For more on what the editors want, read: How to Pitch: Brain Child: The Magazine for Thinking Mothers.
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During the last weekend of June, the New York Times Magazine asked: “What’s the Matter With Eastern Kentucky?” Today, via an op-ed in The Floyd County Times, Jonathan Gay answers with the equivalent of: “Less than you think.”
Gay is the director of the Kentucky Innovation Network office in Morehead, where he works with local entrepreneurs. He
argues that the piece by Annie Lowrey was a classic case of big-city myopia and explains how he, pro-actively, is moving forward:
Rather than wait on the New York Times to tell that [hopeful] story, we’ve decided to start telling it ourselves. Through words, photos, tweets, social media and video, we will soon be launching a Web effort to tell the tales of entrepreneurs living in eastern Kentucky. We’ll begin with one each from the six eastern Kentucky counties the Times reported as being in the bottom 10.
Blake Lively is famous for saying words that other people write, but thanks to her new lifestyle site Preserve, perhaps one day we’ll think of her as an editor more than anything else.
Preserve, explained Lively in her inaugural editor’s note, is “part magazine, part e-commerce hub, part philanthropic endeavor and above all, a place to showcase the power of imagination, ingenuity, quality, and above all, people.” Also, above all, a site to write “above all” as much as you please.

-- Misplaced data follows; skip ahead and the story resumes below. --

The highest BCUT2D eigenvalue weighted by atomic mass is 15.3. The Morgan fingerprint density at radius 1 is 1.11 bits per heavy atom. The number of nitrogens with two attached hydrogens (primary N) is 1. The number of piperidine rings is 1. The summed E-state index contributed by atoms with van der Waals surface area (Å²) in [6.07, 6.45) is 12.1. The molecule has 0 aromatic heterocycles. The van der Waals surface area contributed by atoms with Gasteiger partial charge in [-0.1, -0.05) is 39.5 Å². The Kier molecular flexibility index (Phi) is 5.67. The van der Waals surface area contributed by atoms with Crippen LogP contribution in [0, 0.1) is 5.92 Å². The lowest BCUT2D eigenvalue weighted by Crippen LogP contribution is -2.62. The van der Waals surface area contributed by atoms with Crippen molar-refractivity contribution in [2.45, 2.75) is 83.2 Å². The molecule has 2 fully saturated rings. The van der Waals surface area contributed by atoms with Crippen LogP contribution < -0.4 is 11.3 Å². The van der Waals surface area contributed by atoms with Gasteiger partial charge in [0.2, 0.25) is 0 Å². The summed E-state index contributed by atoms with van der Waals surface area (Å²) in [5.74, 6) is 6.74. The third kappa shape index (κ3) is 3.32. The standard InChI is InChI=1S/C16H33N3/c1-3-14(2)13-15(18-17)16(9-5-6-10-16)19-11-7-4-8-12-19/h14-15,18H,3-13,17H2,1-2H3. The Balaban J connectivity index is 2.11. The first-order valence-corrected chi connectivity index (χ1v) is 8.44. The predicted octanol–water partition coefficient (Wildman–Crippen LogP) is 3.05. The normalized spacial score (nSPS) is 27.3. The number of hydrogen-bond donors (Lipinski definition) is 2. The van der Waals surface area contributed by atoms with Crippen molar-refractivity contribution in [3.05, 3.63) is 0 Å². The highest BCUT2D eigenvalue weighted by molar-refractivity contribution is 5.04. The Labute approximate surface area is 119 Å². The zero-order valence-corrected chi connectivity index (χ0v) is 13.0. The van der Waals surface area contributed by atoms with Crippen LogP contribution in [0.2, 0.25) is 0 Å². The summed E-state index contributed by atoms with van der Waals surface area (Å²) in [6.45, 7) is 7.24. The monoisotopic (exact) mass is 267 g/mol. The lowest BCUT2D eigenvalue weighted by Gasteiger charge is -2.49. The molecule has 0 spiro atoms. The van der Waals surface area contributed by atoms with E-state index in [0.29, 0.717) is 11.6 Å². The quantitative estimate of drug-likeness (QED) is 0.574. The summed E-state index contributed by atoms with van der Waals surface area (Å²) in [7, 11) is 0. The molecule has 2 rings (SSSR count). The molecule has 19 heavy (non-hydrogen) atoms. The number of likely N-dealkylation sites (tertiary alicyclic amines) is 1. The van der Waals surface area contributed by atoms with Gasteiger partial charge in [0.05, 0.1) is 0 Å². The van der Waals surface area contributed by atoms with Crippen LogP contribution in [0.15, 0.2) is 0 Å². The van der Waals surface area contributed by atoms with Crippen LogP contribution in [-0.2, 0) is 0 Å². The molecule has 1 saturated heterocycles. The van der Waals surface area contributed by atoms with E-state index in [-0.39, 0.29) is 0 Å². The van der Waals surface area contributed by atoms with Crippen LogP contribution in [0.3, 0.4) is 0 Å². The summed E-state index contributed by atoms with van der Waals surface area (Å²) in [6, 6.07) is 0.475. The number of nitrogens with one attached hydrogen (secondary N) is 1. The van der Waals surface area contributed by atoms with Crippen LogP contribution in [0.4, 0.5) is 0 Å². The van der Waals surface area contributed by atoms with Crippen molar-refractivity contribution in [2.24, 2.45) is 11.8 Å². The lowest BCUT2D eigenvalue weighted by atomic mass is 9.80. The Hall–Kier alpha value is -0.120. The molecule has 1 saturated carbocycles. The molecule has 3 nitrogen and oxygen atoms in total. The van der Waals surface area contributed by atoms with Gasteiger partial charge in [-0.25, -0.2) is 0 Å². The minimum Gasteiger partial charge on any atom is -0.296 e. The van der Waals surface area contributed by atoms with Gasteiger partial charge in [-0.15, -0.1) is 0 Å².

“Here at Preserve there are people, stories, essays, videos and goods which hopefully inspire your home, your style and your tongue,” added the 26-year-old actress. “There’s expensive stuff. Inexpensive stuff. And everything in between. But their value, is up to you. We may romanticize it, calling it treasure. What we’re really saying is, we see worth on every level.” Apparently, there are no rules, when it comes to comma, usage, at Preserve.
[Image: JStone / Shutterstock.com]
Be sure to tune in tomorrow at 1 p.m. ET for our latest Career Lunch Google+ Hangout! Mediabistro managing editor Valerie Berrios and MediaJobsDaily editor and career expert Vicki Salemi will be chatting with Kim Taylor, a veteran freelance copywriter and MediabistroEDU instructor.
Taylor has worked for a variety of agencies and brands, including David Levy, Brand Jam and American Express Platinum Travel. She’ll share her best advice for freelancers, on everything from managing your time wisely to scoring new clients and more.